Why you should care
The Obamas got their chandelier from these creative guys.
Since 2007 the people of Barrydale, South Africa, have come together on December 16 (Reconciliation Day) for the lighting of the town’s Christmas tree. Standard festive issue, you might think. Except this tree is an otherworldly abstraction made from junk by artists whose chandeliers once hung in the Obama White House. What’s more, the festivities include a world-class puppet parade that shatters — for a couple of days, at least — the town’s invisible but lingering apartheid-era barriers.
The creators of the tree are the four friends who make up the Magpie Art Collective, which was established 20 years ago and has been based in Barrydale since 2003. To celebrate their first Christmas in the tiny farming village, the guys used recycled trash to build a Christmas tree in the garden of the home they share. “Loads of compliments from the neighbors” led them to create their first public tree a few yules later, says Shane Petzer, the public face of the collective. And that has grown into a two-day festival of art, music, dance and food that teaches local kids and adults new skills and injects some much-needed capital into the rural town.
The first couple of trees were the conventional conical shape, but recent incarnations have been more in keeping with the collective’s other work. Featuring the same sort of whimsical recycled fancies (flying bird silhouettes, trailing ribbons and colorful interactive lighting) that encouraged the Obamas to spend $4,800 (of their own cash, before you ask) on a chandelier for Sasha and Malia’s bedroom, the tree stays up for at least eight weeks in the meadow below Magpie’s home, and becomes a real focal point, especially at night.
The puppet parade started seven years ago, when frequent visitors to Barrydale, Basil Jones and Adrien Kohler of Handspring Puppet Company fame (you may have seen their work in the Broadway production War Horse), offered to muck in. The parade, like the tree, has become bigger and better every year — the 2016 incarnation involved more than 200 local schoolchildren and four enormous puppets — but the formula remains the same. At 6 p.m. two groups set out — one from the old, predominantly white town center and the other from the Cape Coloured area of Smitsville — before converging on the netball courts of a local primary school. There, the puppets have a standoff that “represents the underlying racial tension in our community and our country,” says Petzer, before “kissing and making up.”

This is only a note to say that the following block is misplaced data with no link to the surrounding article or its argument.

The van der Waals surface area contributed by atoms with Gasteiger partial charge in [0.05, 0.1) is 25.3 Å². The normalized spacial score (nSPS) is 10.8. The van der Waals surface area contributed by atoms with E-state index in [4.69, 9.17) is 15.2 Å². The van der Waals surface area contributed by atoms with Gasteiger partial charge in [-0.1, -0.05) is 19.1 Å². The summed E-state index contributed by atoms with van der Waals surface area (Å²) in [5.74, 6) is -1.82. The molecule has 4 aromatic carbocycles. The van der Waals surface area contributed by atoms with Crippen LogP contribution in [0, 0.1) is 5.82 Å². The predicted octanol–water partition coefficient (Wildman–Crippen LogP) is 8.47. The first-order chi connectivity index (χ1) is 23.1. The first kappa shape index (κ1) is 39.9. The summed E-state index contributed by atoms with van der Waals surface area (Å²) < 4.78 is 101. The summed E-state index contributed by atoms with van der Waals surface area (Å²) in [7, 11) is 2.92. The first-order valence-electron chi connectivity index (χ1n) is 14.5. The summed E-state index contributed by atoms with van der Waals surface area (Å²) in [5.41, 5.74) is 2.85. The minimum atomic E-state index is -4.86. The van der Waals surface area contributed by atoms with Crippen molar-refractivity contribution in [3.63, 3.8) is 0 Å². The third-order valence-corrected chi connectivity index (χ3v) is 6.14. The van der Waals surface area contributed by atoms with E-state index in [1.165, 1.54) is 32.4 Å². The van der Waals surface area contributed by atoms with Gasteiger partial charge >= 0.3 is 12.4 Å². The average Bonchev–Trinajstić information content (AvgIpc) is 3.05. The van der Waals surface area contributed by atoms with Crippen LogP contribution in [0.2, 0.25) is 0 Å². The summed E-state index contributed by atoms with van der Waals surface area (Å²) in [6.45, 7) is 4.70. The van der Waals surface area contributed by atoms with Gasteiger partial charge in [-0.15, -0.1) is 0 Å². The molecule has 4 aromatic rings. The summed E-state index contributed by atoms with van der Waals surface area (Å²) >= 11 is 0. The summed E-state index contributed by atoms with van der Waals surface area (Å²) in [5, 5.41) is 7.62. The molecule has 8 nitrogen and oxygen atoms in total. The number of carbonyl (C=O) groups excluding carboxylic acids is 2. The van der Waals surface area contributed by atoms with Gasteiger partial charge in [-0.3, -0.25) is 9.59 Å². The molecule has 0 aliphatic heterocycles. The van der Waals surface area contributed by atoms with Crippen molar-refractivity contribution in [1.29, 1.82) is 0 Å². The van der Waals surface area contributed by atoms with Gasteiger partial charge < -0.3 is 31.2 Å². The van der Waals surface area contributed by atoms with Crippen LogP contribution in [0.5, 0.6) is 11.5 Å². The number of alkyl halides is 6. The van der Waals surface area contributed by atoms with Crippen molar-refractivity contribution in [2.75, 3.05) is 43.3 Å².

The tree and the parade are the two biggest attractions of what is now a two-day festival. BAM, the Barrydale Art Meander, gives visitors the chance to pop into the homes and studios of 12 local artists ranging from an incredible hand-weaving cooperative to an internationally acclaimed ceramist. The Barrydale Festive Braai in Smitsville, which features braai (barbecue) facilities, local DJs and waterslides for the kids — you bring your own meat, gazebo and chairs — is a plain old jol (Afrikaans for shindig). This year the local hospice will be putting on a duck derby, where people sponsor plastic bath ducks in a race down the river in the name of charity.
The idea was to use “a cultural event like Christmas as a tool to build social and environmental awareness, but we never dreamed it would get this big,” says Petzer. “I used to have to run around like a lunatic promoting the tree, but now my job is much easier,” because there’s a whole weekend of events to attract beach-mad South Africans to a hot inland town in the height of summer.